Sunday, January 29, 2012

In the bright midwinter, some green

We've seen a little of everything up here in the hills this winter -- an ice storm in October, long before winter set in, in fact, and a couple of dustings of snow, and one 3- or 4-in snow, gone in just a few days, and a frozen fog a week ago. But the main thing we have seen this winter -- in the bleak mid-winter, as the poem and song put it -- is a lot of sun. Say hallelujah.

Today, like so many days this strange but welcome season, has been gorgeous.  Cool, for sure. We got up around 41 before the temp started sinking back into its hole, but the skies have been clear and many nights we've seen the brightest winter star shows ever. Well, of course, part of this is because this is the first time we've lived this close to the stars. Back in Raleigh where we lived since the mid-1970s, we saw only a bit of the night sky as we walked the dogs up toward Millbrook Road -- and much of that was dimmed by the bright lights of the 10,000 or so shopping centers of the Cap City and their incessant incandescents. Or sodium vapors. Or mercury vapors.

Two years ago the ground here was buried under snow and ice for months on end. Last year we had a few sizable snows and a cold spell that made my knees seize.  This year our severest weather has been rain -- blessed, welcome, rain. Sometimes coming down so hard the house seemed to shake. We had a howling screecher of a rain Thursday that put me in mind of Hurricane Fran in 1996 and Hazel when it blew through my hometown of Greensboro in 1954.  We were almost grateful for Hazel because the worst drought in decades had hit the Piedmont that year. Hazel wrought destruction and took lives up and down the East Coast, but it also ended the drought.

The winter rainstorms up here have also ended our mountaintop drought, at least temporarily. Our leaky pond has as much water in it as I have seen since early 2010. The springhouse, so nearly dry in early fall, is now full of water. As I walk along the brier-choked creek that feeds the pond, the sound of rushing water is a reminder that soon enough spring will work its way into our consciousness again, and in time there will be sandwich-grade tomatoes again.

Spring has already sent out its first skirmishers. Down by the old house in the bottom, scores of daffodils have sent up green shoots.  I know, in my mind, that this happens everywhere as winter moves along -- a few warm days, and bulbs put out harbingers of one thing or another. But it still knocks me out every winter when I see the first hazy, dim signs that one season will end and another begin, all in due time. I'm a sucker for this, and freely admit it. I also get excited when I see a deer, or a flock of turkeys.  It never gets old with me.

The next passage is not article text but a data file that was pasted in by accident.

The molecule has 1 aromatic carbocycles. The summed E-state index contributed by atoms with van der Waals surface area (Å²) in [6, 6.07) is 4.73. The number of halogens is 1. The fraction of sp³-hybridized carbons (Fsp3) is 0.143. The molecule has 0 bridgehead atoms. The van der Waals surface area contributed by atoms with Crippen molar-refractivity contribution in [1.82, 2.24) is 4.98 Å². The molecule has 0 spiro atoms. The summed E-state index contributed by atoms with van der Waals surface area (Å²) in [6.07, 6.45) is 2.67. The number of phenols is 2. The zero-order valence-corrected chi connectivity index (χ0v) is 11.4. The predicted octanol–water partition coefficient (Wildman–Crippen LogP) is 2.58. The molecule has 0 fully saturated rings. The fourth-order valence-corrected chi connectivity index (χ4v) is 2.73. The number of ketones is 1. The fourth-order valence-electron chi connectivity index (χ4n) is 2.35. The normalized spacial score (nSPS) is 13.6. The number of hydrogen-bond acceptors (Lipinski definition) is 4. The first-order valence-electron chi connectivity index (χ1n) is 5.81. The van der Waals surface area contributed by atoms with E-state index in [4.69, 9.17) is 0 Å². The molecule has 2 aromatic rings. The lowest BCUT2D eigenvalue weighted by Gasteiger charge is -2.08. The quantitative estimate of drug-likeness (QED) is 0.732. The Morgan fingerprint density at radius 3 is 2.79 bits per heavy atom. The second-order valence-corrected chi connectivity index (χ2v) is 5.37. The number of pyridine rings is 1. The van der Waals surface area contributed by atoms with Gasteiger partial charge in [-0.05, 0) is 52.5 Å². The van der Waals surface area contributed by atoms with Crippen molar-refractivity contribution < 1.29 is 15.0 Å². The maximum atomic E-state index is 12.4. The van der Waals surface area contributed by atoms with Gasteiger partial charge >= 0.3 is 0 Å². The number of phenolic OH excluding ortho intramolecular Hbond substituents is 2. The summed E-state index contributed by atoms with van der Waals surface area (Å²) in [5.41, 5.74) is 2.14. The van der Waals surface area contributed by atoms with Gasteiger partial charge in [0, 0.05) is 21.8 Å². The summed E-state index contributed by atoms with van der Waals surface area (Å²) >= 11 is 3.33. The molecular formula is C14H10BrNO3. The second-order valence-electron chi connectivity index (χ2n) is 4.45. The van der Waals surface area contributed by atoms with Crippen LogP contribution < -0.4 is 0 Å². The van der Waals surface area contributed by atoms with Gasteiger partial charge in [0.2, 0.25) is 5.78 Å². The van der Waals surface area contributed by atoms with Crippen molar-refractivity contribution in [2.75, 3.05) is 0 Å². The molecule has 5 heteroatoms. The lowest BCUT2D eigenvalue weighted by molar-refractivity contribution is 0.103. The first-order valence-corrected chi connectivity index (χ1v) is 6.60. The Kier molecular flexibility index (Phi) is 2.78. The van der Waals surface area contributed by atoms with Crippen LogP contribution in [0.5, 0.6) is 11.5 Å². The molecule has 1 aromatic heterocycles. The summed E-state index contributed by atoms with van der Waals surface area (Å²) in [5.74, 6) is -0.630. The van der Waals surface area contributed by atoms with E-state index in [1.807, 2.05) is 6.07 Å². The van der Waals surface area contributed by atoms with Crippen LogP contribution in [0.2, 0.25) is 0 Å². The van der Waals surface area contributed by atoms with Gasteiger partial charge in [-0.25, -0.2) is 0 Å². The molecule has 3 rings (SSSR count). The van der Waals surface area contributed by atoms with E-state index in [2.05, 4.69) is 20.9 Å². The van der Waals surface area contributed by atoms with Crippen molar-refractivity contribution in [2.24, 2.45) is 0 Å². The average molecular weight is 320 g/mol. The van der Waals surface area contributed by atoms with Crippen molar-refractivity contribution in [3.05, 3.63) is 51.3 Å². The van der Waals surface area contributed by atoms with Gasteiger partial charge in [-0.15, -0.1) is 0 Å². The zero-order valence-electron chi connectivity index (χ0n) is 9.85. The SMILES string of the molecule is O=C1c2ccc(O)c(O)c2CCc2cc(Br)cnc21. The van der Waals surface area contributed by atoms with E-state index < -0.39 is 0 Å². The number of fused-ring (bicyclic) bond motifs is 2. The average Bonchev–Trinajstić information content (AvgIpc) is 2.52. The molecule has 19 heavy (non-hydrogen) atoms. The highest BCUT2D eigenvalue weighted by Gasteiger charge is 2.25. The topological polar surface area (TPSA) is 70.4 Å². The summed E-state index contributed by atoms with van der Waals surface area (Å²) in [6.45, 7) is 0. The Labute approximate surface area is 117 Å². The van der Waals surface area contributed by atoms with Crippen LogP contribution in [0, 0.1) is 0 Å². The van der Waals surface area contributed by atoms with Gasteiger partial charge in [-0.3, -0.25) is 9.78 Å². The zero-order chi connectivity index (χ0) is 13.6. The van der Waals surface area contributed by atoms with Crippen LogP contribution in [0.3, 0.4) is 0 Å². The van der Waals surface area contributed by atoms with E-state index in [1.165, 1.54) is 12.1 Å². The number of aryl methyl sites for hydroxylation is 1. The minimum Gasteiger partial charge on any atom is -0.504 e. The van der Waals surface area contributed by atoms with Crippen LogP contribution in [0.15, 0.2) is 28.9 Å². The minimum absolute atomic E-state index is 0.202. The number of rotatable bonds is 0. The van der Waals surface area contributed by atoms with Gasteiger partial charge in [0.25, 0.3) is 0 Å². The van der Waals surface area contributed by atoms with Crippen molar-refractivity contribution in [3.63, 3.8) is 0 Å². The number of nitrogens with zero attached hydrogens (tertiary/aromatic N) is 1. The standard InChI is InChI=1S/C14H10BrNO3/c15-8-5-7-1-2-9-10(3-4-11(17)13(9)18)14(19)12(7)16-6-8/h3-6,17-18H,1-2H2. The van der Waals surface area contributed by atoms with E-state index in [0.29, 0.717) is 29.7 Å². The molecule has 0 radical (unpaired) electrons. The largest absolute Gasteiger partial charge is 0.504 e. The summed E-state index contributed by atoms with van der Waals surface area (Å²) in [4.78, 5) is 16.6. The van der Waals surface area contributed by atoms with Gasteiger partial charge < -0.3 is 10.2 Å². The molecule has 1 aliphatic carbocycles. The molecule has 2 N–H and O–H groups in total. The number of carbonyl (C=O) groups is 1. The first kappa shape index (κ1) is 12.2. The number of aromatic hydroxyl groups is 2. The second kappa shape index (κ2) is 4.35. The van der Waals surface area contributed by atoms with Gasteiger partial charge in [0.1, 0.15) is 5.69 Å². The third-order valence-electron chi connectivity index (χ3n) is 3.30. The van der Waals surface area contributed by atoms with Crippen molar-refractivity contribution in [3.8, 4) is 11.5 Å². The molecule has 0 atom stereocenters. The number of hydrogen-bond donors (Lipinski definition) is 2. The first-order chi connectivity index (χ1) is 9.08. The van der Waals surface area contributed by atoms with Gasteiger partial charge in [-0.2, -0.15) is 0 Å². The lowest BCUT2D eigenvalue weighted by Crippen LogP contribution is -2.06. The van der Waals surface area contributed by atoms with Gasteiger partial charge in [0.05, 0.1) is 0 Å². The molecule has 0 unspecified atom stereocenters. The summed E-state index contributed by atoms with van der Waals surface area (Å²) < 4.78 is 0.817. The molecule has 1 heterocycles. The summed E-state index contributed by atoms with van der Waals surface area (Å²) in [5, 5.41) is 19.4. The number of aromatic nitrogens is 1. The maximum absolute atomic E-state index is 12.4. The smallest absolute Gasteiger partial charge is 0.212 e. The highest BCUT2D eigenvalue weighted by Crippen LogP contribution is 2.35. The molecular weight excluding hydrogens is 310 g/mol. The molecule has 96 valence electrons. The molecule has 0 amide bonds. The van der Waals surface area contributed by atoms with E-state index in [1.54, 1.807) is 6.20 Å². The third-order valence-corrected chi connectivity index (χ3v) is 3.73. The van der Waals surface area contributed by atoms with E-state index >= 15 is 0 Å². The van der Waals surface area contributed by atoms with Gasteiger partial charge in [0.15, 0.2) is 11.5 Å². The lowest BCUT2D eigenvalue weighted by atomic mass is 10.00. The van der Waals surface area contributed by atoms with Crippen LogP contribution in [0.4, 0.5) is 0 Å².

We know better than to get overly excited. A few years ago we had a remarkably warm spell in March, -- some days in the 80s, and buds were popping out all over. Then came a bitterly cold spell that ruined an entire season for blueberries, apples and raspberries, and even slowed the normally generous asparagus patch.  This is the price you pay for living in a paradise, willingly paid even when you don't know how the tab will run.

So we'll take this winter as it come, grateful for these lovely, crisp days and spectacular nights. By the fireside we pore over the seed catalogs and the spring training schedule for the Grapefruit League -- the Orioles surely will need me this season -- and study the offerings for chartering sailcraft on the Chesapeake, when the waters warm and the southwesterlies promise a beam reach all the way up to Baltimore.

Sunday, January 22, 2012

When the fog freezes...

When the freezing fog wafts in on a gentle breeze, it coats the 10-gauge hog wire around our deck with a half-inch wide horizontal knife's edge of ice.

Thursday, January 19, 2012

There's just one hitch...

When it snowed a couple of inches the other night, it reminded me of a chore I'd been putting off for months: hooking up the big scrape blade to the back of the tractor.The tractor was still attached to an old Haban sickle bar mower -- too short to get at all the vile-tempered briars growing along the banks of our creek but better than any of the bush-hog brutes we've got to help keep the foliage down and the fields open. So I had put off what needed to be done.

I'm the hired hand on this old farm and I've been fighting tractor hitches just long enough to have an appreciation for the mule. Nope, never plowed with a mule, but the notion of an uncooperative, stubborn, recalcitrant, mind-of-its-own beast adequately describes my view of the three-point hitch. Shoot, just getting an implement unhooked from the tractor hitch can consume more time, effort and strength than you might have for the remainder of the day.